Returning again this year following a successful debut at the festival in 2015 The Jar Family built up the tempo and added their unique, eclectic mix of folk, roots and a touch of Hartlepool Americana shaped into their music, which they call Industrial Folk. They certainly didn’t disappoint they were very good last year but the excelled in 2015, a team of six men make the jar full of music that fills the marquee, across the field and into the campsite beckoning everyone to get up dance, smile and enjoy this band that adds a spark to any festival. They delivered a spellbinding set as they all took turns to lead sharing vocal duties with their fine tuneful voices and songs that reflect the experiences of life of folk today, they took the roof off the marquee and no wonder an encore was screamed for and they happily obliged, as they left the stage the whole festival wished Lee a happy wedding day on the Saturday. How was Julian going to follow that act, easy for a man who has planned festivals for twenty-four years he follows up with three headline acts in a row, Layla Zoe; The Hoax and Mud Morganfield who just kept raising the excitement of the festival. Layla Zoe knows how to pull the crowd in close she has a voice that is full of emotion mirroring the drama she brings to the stage with her flowing hair and raunchy approach to her interaction with her guitarist and all the good things musically, the rhythm section is solid and the guitars solos were pure delight; she showcased her latest album Live At Spirit 66 and The Lily was a special moment in the set but the real tingling on the back of the neck was her a Capella encore of The Beatles Let It Be; follow that The Hoax. They certainly did returning once again to the farm having first performed at Pump Farm twenty-two years ago we were all so much younger then. The group is as popular today when they play a few special gigs when they can all get together. Jesse’s guitar work is sublime with Jon to match at the other side of the stage and Hugh as the frontman still draws our attention. They are still a British Blues super group the tent was crammed and the fans up front were transfixed as they sang along to every lyric they played our favourites and raised the roof with Feeding Time, Gimme A Drink and Shine On were mesmerising as the music cascaded up and down your spine they have the Hoax effect on audiences every time they step onto the stage. The sky was darkening as midsummer sun set on closing this night of festival delight was Mud Morganfield, with his authentic Chicago Blues sound, close your eyes and it is his father the great Muddy Waters on the stage. Leaving you wanting more and already wanting more music tomorrow beckons with another line-up of delights.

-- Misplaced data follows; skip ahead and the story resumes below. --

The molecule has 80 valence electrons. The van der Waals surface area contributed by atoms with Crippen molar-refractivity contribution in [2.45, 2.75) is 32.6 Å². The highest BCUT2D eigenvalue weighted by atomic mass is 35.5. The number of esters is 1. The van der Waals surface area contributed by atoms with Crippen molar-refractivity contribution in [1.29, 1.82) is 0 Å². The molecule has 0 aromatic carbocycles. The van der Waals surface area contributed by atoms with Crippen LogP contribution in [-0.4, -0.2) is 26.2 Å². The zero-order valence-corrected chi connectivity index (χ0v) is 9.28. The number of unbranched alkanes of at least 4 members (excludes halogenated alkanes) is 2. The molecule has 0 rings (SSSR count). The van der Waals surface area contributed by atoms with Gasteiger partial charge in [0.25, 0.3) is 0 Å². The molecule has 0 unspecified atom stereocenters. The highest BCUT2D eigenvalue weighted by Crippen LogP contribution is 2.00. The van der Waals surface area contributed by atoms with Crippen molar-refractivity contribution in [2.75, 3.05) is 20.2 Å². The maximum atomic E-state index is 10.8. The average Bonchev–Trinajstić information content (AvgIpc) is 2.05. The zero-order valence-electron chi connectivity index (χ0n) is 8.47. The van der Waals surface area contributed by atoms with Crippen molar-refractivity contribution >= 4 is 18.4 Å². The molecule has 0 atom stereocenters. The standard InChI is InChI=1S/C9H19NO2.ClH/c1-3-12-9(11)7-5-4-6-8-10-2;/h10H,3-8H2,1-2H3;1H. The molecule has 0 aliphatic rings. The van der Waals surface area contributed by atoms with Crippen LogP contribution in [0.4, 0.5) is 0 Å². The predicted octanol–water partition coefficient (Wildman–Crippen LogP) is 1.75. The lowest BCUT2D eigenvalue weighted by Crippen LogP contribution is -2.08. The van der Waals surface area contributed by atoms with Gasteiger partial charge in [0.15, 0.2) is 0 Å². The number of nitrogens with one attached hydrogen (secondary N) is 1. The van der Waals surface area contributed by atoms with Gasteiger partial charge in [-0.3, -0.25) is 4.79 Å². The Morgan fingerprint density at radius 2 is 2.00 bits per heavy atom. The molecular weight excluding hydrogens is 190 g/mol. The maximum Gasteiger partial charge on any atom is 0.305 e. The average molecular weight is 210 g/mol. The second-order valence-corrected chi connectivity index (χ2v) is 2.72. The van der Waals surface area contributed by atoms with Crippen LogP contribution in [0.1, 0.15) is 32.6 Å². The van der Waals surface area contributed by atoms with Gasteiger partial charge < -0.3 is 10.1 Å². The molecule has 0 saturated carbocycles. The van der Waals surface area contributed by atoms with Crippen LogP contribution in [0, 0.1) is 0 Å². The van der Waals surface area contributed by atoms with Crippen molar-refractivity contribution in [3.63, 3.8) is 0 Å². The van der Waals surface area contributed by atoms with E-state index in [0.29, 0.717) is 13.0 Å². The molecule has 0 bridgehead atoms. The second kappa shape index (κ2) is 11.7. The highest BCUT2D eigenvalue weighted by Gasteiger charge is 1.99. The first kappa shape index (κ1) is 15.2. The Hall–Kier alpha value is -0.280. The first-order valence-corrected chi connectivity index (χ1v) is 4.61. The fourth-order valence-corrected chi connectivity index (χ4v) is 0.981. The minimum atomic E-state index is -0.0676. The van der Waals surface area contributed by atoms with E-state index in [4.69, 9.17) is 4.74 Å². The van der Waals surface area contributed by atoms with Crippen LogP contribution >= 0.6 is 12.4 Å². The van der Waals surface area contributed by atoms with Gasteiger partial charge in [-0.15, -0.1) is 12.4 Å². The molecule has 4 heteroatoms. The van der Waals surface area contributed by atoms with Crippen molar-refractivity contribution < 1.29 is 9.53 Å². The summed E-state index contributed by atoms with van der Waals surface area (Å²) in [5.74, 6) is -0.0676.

Beer tent visited another ale sampled and Idlewood a young band with loads of potential got the blues tempo underway. There self-penned numbers showed the power of harmonising and had a British pop blues feel that certainly had a pleasing tone. The tempo was raised with a Memphis/Detroit take on the blues when Ricky Cool and the In Crowd stepped up onto the stage. They delivered an accomplished set of rock n’ roll with the twin sax and the hint of swing this was Saturday afternoon dance and party time as we heard some Booker T and so much more. Following the opening acts the vibe was good as the quartet of acts to follow beckoned, the first of this lucky four-leaf clover of blues was the effervescent Sam Kelly’s Station House. They are always a welcome sight on the stage and a pleasing cocktail of free-form eclectic music that stirs you from the sole of your feet to the top of the head. The whole set was perfect for a Saturday afternoon with a twist of funk; a dollop of bleggae and the delight of listening to a quintet of musicians who just love to play the music that sets them on fire. Spy on bass is the smartest player and Sam on drums kicks the band into action their version of Pink Floyd’s Breathe captivated and I Shot The sheriff was fun come back soon you are welcome every time to this friendly festival. Now we have some heavy blues guitar delivered with attitude Ben Poole strode on to stage and let his guitar do the talking, raising the volume and clear any cobwebs we had. Hey Joe is definitely his festival piece with the intriguing intro, you recognise then as you pinpoint the tune he launches into a full assault making this Hendrix number his own.